Testing the Dry Shield Phone Sleeve for Security
I threw everything at this that I could think of, and the MD Dry Shield Phone Sleeve passed every test with flying colors.
Texts and Email Test
One of the first tests I conducted was to see if I could receive texts and emails while my phone was in the bag. I tried this test on three different occasions, and every single time, nothing came through until a few moments after I’d removed my phone from the bag and my phone was able to reach service again. This was indicative of all cell signals being blocked while the phone was in the bag.
I then checked to see if this thing could block GPS tracking on my phone. For those of you that don’t know, unless you set your phone otherwise, it is always a personal tracker (and even then, it still is). I went into Settings>Privacy>Location Services>System Services>Significant Locations where all of my personal location data had been tracked for weeks without my realizing it (new phone, and I forgot to turn it off) to ensure that I had the GPS tracker up and running. I then placed my phone in the bag and made multiple trips around town for periods of at least half an hour, and came within a few hundred feet (and one time within 20 yards) of several cell towers along the way. When I got back home and took my phone out of the bag, and quickly checked “Significant Locations” I didn’t have a single bread crumb that had been dropped. It was then I knew that this thing could block GPS signals as well.
Running the Faraday Test App
Mission Darkness provides a free app called Faraday Test that can further verify that your bag is working correctly as well. I downloaded the app to my phone, turned it on, and then stuck my phone in the bag. I took my phone out 30 seconds later, and the test verified that all signals going to and from the phone had been completely blocked. Bluetooth, wifi, cell service – it had all been 100% blocked.
I am fully convinced that the Mission Darkness bag will provide complete anonymity while you are traveling about.
Dangers of EMF/RF
We know that electromagnetic frequencies (EMF) enhance free radical activity, are associated with oxidative damage, protein misfolding, DNA damage, immune system disruption, blood-brain barrier disruption, cellular distress signals, calcium channel problems, altered circadian rhythms, hormone issues, degraded cognition, degraded sleep, and degraded brainwave activity.1,2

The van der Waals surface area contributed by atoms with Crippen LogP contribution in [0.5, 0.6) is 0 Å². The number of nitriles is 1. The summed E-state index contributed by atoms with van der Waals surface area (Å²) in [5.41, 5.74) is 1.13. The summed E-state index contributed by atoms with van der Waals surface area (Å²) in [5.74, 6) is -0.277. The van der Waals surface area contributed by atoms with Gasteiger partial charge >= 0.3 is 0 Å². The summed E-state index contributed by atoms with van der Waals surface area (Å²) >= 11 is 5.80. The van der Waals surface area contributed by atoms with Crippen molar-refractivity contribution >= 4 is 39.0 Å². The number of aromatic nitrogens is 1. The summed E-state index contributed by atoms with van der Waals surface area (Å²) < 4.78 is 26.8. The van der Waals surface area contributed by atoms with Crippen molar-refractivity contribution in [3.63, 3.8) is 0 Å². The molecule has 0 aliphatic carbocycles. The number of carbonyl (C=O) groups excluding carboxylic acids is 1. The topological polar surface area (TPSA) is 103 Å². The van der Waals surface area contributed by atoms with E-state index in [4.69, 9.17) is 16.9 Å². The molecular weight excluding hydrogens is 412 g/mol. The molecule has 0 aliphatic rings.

We know that something like 85% of pregnant mothers may carry their cell phones in a bag or purse of some sort, and that immature nervous systems are extremely vulnerable to toxicants.3 Studies have shown that EMF exposure can negatively effect a pregnant mother’s immune system and that infection during pregnancy is a risk factor for autism.2 We know that sperm has no DNA repair capacity, and studies have shown that men who carry their phone in their pocket have altered sperm count, motility, viability, and structure.1 Studies have shown that there is a link between altered fetal brain development and cell phone exposure.2
We know that before 1980, the incidence of autism was 1/2000. As of 2013, it was around 1/100 (I’ve seen other studies that show the incidence being even greater than that). Epidemiological surveys support the idea that the increased incidence of autism originated in the early 80’s at the same time mobile phones came into popular use.4 Research into autism has debunked the theory that the increase in autism incidence is as a result of better diagnosing and wider testing. Autism rates are rising because autism is becoming more prevalent.2 It is theorized that the reason Silicon Valley has an incredibly high rate of autism is because of the neonatal exposure to EMF/radiofrequency radiation there.1
So while I’m not saying that EMF exposure is the root of all of humanity’s ills, I think that it is very clear that this is a potential problem. There are dozens of studies out there showing this. Look up the work of David Weisbrot, Tian-Yong Zhao, and Devra Lee Davis if you want to see even more.
Not only does EMF seem to have negative side effects on individual health, but it also appears as if it could negatively effect the health of babies inside the womb. There may be a link between EMF exposure and infertility. Think of the implications of all of this. Of what problems we could be facing as a direct result of our own actions.
If only there was some way that one could do something to limit one’s own exposure… like a Faraday phone sleeve, perhaps.